Activists want it abolished, victims want the culprits to be punished. Where do we draw the line?
As she passed the last 15 milestones of her life, the woman wept. The sobs were audible, but there were no tears. She had nothing more to lose.
For days on death row, she had cried her head off. And until her last breath, she had maintained that the drug she had been caught with belonged to her boyfriend.
But both of them were hanged, she in Kajang Women’s Prison and he in Taiping.
“It was quite sad, but what to do? You commit the crime, you incur the penalty,” says the man who was with her until the end, a former executioner who wanted to be known only as AK.
Cases like these have raised the question: should the mandatory death penalty be abolished? In fact, should the death penalty be abolished altogether?
This is a difficult question.
Most victims – and their families – want the perpetrators to pay with their lives. An eye for an eye, they say.
Others say the state does not need the burden of having to feed, clothe and house the prisoner for decades. Even the drapes are expensive. The hangman’s noose alone costs around RM6,000.
But there are also those who think the death penalty is abhorrent. It is an irreversible act.
If, by chance, a hanged man later turns out to be innocent, what recourse is there for him or his family?
There’s this story circulating on WhatsApp about George Stinney Jr, the youngest person on death row in the 20th century in the United States.
He was only 14 when he was executed in an electric chair.
Despite an alibi, he was found guilty of murdering two white girls, whose bodies were found near his home.
After 81 days in jail, boy, whose parents were denied access, was electrocuted; he had 5,380 volts of electricity in his head.
But 70 years later, his innocence is finally proven. The judge who cleared him in 2014 said he received a cruel and unusual sentence.
Those who call for the abolition of the death penalty would agree. Amnesty International, for its part, describes the death penalty as cruel, inhuman and degrading punishment.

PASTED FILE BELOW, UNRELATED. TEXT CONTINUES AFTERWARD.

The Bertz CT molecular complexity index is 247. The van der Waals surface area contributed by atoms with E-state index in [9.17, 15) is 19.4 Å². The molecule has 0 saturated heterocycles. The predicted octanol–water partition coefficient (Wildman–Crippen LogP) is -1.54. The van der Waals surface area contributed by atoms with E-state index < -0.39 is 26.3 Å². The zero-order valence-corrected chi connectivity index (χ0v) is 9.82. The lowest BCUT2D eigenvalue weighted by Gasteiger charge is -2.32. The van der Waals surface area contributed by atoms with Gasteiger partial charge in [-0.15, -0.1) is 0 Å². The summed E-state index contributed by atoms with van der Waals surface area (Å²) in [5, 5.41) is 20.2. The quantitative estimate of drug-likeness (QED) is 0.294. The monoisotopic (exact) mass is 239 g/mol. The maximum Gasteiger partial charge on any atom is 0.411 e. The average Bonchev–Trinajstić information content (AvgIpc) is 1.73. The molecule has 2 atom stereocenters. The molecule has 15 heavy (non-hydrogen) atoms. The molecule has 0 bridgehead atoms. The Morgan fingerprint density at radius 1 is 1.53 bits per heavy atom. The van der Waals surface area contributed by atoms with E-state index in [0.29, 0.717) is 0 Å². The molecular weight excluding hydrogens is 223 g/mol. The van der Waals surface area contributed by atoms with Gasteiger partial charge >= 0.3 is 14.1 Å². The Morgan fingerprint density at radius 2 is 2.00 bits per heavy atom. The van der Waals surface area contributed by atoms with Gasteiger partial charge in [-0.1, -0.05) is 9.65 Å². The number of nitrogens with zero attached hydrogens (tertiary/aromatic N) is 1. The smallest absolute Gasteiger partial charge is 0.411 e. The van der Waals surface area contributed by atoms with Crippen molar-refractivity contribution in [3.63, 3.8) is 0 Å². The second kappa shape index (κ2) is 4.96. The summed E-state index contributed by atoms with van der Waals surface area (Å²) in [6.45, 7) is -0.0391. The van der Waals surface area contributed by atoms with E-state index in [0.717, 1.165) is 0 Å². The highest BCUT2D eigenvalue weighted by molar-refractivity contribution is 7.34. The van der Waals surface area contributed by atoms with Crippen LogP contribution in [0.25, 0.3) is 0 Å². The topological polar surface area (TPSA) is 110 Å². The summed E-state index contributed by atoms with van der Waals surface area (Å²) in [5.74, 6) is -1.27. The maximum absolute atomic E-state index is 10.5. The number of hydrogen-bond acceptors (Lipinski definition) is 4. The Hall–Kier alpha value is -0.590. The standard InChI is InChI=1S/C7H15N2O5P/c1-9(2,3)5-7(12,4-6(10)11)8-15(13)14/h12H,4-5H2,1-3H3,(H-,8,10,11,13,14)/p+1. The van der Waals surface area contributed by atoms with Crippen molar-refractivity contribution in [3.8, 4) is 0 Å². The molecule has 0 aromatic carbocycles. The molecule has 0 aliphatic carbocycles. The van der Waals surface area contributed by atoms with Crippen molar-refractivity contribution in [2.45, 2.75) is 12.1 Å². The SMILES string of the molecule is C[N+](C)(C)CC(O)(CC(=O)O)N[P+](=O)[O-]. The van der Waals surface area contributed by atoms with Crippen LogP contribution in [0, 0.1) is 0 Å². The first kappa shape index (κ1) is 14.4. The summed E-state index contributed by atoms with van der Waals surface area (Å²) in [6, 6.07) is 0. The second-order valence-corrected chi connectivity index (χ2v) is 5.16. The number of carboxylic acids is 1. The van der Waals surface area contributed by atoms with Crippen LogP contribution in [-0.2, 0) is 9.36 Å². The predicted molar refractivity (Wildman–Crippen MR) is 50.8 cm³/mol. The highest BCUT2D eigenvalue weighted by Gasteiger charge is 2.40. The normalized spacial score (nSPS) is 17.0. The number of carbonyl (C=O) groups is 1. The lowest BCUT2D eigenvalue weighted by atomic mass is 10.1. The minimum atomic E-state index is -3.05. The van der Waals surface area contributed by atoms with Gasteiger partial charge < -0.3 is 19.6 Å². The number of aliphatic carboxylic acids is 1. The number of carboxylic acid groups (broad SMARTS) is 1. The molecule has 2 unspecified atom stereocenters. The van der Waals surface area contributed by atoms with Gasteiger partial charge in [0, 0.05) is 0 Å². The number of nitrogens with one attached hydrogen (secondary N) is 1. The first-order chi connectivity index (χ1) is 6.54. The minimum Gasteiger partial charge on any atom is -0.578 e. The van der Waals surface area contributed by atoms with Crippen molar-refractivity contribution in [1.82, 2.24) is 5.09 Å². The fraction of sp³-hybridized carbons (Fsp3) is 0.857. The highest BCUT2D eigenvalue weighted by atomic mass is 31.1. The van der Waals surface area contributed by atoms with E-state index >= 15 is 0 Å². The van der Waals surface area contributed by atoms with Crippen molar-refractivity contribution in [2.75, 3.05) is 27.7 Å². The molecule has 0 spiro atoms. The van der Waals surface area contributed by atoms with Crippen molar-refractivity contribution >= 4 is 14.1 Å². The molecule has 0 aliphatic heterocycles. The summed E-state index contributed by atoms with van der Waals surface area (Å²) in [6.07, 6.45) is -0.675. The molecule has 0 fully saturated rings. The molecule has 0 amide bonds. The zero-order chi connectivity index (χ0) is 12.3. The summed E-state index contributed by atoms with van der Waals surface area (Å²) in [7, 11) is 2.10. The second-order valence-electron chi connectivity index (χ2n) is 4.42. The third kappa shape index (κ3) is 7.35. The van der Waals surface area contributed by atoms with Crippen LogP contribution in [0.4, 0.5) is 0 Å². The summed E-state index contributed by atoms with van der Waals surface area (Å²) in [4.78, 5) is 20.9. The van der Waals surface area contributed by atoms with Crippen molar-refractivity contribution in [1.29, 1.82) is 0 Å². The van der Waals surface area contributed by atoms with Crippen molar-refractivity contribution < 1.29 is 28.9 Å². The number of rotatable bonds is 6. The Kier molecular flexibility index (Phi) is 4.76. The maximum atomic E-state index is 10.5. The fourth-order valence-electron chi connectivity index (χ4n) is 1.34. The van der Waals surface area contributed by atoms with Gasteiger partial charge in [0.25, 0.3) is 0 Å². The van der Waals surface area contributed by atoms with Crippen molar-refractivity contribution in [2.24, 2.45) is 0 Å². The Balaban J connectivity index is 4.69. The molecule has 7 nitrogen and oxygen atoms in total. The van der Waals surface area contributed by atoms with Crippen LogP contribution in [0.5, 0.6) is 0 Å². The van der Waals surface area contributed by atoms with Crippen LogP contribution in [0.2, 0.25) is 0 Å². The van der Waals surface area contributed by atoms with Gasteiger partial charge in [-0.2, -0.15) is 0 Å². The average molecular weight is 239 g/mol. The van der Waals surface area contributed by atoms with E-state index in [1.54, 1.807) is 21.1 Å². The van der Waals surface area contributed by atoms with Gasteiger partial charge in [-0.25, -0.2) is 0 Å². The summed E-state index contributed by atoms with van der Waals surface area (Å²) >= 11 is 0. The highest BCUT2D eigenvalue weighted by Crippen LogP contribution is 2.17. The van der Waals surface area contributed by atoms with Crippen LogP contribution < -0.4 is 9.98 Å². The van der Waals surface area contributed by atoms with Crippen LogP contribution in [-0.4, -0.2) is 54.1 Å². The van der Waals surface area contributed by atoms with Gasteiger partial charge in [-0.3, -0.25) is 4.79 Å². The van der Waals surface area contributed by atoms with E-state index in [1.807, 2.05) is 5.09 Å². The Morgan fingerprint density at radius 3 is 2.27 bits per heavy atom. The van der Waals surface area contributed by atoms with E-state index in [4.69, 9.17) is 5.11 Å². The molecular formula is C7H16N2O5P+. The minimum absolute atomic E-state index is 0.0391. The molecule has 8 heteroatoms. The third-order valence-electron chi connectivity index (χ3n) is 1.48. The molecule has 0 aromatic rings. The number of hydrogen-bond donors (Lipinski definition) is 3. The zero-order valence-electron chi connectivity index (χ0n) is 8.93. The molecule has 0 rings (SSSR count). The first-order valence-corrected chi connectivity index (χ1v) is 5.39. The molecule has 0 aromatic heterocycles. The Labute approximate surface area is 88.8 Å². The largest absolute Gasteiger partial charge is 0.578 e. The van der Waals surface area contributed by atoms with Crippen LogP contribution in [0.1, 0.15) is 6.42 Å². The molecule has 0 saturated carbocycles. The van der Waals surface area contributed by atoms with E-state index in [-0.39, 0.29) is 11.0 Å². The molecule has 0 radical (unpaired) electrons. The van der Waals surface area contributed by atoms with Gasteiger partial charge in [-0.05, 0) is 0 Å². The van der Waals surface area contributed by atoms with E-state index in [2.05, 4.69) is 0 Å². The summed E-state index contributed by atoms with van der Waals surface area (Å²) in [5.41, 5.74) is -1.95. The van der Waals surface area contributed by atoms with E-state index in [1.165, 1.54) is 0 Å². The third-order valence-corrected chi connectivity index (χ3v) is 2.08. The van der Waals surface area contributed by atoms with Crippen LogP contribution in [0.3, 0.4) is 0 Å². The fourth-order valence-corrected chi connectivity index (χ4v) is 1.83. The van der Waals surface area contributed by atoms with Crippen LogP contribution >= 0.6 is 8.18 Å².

The state, he says, should not take it upon itself to kill anyone, regardless of the offense.
“So many people have been executed, but the murders and the drug trade have not stopped. So the death penalty is not effective,” he says.
Even the UN Human Rights Committee asserts that “the death penalty cannot be reconciled with full respect for the right to life”.
But there is another side to the coin. Al Jazeera reported the case of four-year-old Nurul Hanim and his younger brother, one-year-old Mohamad Hafiz, who were stabbed to death in their bed in 2019.
Their parents, Idris and Shila, are still reeling from their loss and want the murderer hanged.
“My friends and I all want him dead,” Idris says. “But if there is no death penalty in Malaysia…if he is free and comes back…we can also murder him.”
An eye for an eye makes the world blind, as Mahatma Gandhi said. Ending the death penalty could cause people to take matters into their own hands.
In April, Malaysian Nagaenthran Dharmalingam was executed at Changi Prison in Singapore.
It is said that he had learning disabilities and a low IQ, and the law states that the disabled should not be put to death.
But the Singapore government brushed off the disability claims and hanged him anyway.
The Malaysian government tried to prevent the execution and has now agreed in principle to abolish the mandatory death penalty. Instead, judges will have the discretion to decide the appropriate sentence.
But will this solve the problems? Many still think it’s unfair that drug traffickers who destroy thousands of lives and murderers can be allowed to roam free after serving a prison sentence.
Another executioner, who wanted to be known as RS, is among those who think so.
The mandatory death penalty is not arbitrary, he insists.
These convicts have gone through at least three courts, and even appealed to the Pardons Board.
They are unlikely to be innocent. “In my experience, most convicts eventually come to terms with their guilt and are ready to die,” he says.
Many of them are brutal murderers; some of them raped, killed and maimed their victims.
“There was one who had a bakery with an oven. He burned his victims in the oven. And he also baked his bread there.
“Imagine, people were eating bread from an oven where others had been cremated!
“These victims never had a chance. The culprits must be made to pay and the sentence must fit the crime,” says RS.
He has another solution. If the government wants to abolish the mandatory death penalty, he says, we should restore the jury system.
Giving the discretion to the judge alone may not solve the problem. After all, judges are also human. They can be influenced by personal feelings or even religious beliefs.
Some may be against killing another person and others may prefer the ‘diya’ system we are talking about – a system where the convicted murderer can pay a certain amount of money to escape punishment.
A jury, however, can be more demanding. After all, several people from various backgrounds will decide the punishment. The judge can still have a say.
This way we can probably be more certain that there is no doubt about the guilt of the condemned.
Much, of course, will depend on the quality of the jurors. And in Malaysia, that could be another problem.